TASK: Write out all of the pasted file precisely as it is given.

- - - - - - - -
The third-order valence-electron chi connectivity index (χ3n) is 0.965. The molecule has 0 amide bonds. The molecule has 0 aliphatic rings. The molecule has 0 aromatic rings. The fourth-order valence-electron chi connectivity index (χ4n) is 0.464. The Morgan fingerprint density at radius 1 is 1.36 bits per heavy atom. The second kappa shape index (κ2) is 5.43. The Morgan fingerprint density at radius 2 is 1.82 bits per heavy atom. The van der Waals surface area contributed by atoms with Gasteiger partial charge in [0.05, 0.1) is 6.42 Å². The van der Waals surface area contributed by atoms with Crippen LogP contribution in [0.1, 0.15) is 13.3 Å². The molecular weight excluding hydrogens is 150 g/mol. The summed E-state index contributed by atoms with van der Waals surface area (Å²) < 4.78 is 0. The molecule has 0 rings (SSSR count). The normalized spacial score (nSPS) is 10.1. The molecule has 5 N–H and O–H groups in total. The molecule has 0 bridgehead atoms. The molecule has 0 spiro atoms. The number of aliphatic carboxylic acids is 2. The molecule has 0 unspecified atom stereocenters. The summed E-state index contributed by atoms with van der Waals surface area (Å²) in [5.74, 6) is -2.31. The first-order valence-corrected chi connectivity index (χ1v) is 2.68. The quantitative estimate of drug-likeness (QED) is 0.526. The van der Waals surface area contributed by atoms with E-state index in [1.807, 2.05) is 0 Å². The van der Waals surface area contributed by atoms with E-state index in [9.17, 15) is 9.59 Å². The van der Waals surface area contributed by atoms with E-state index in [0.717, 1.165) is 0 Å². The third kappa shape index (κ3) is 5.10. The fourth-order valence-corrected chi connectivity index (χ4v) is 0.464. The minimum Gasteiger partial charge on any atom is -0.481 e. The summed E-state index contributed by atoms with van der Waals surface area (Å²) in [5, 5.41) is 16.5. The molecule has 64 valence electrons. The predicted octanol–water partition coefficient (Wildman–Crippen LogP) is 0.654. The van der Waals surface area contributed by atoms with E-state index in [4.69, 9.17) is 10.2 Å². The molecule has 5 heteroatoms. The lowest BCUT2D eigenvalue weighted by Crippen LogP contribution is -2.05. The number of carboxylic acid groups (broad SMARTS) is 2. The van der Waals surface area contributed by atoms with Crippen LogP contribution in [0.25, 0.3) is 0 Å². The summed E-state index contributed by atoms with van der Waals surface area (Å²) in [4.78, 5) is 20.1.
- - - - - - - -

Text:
The third-order valence-electron chi connectivity index (χ3n) is 0.965. The molecule has 0 amide bonds. The molecule has 0 aliphatic rings. The molecule has 0 aromatic rings. The fourth-order valence-electron chi connectivity index (χ4n) is 0.464. The Morgan fingerprint density at radius 1 is 1.36 bits per heavy atom. The second kappa shape index (κ2) is 5.43. The Morgan fingerprint density at radius 2 is 1.82 bits per heavy atom. The van der Waals surface area contributed by atoms with Gasteiger partial charge in [0.05, 0.1) is 6.42 Å². The van der Waals surface area contributed by atoms with Crippen LogP contribution in [0.1, 0.15) is 13.3 Å². The molecular weight excluding hydrogens is 150 g/mol. The summed E-state index contributed by atoms with van der Waals surface area (Å²) < 4.78 is 0. The molecule has 0 rings (SSSR count). The normalized spacial score (nSPS) is 10.1. The molecule has 5 N–H and O–H groups in total. The molecule has 0 bridgehead atoms. The molecule has 0 spiro atoms. The number of aliphatic carboxylic acids is 2. The molecule has 0 unspecified atom stereocenters. The summed E-state index contributed by atoms with van der Waals surface area (Å²) in [5.74, 6) is -2.31. The first-order valence-corrected chi connectivity index (χ1v) is 2.68. The quantitative estimate of drug-likeness (QED) is 0.526. The van der Waals surface area contributed by atoms with E-state index in [1.807, 2.05) is 0 Å². The van der Waals surface area contributed by atoms with E-state index in [9.17, 15) is 9.59 Å². The van der Waals surface area contributed by atoms with E-state index in [0.717, 1.165) is 0 Å². The third kappa shape index (κ3) is 5.10. The fourth-order valence-corrected chi connectivity index (χ4v) is 0.464. The minimum Gasteiger partial charge on any atom is -0.481 e. The summed E-state index contributed by atoms with van der Waals surface area (Å²) in [5, 5.41) is 16.5. The molecule has 64 valence electrons. The predicted octanol–water partition coefficient (Wildman–Crippen LogP) is 0.654. The van der Waals surface area contributed by atoms with E-state index in [4.69, 9.17) is 10.2 Å². The molecule has 5 heteroatoms. The lowest BCUT2D eigenvalue weighted by Crippen LogP contribution is -2.05. The number of carboxylic acid groups (broad SMARTS) is 2. The van der Waals surface area contributed by atoms with Crippen LogP contribution in [0.25, 0.3) is 0 Å². The summed E-state index contributed by atoms with van der Waals surface area (Å²) in [4.78, 5) is 20.1.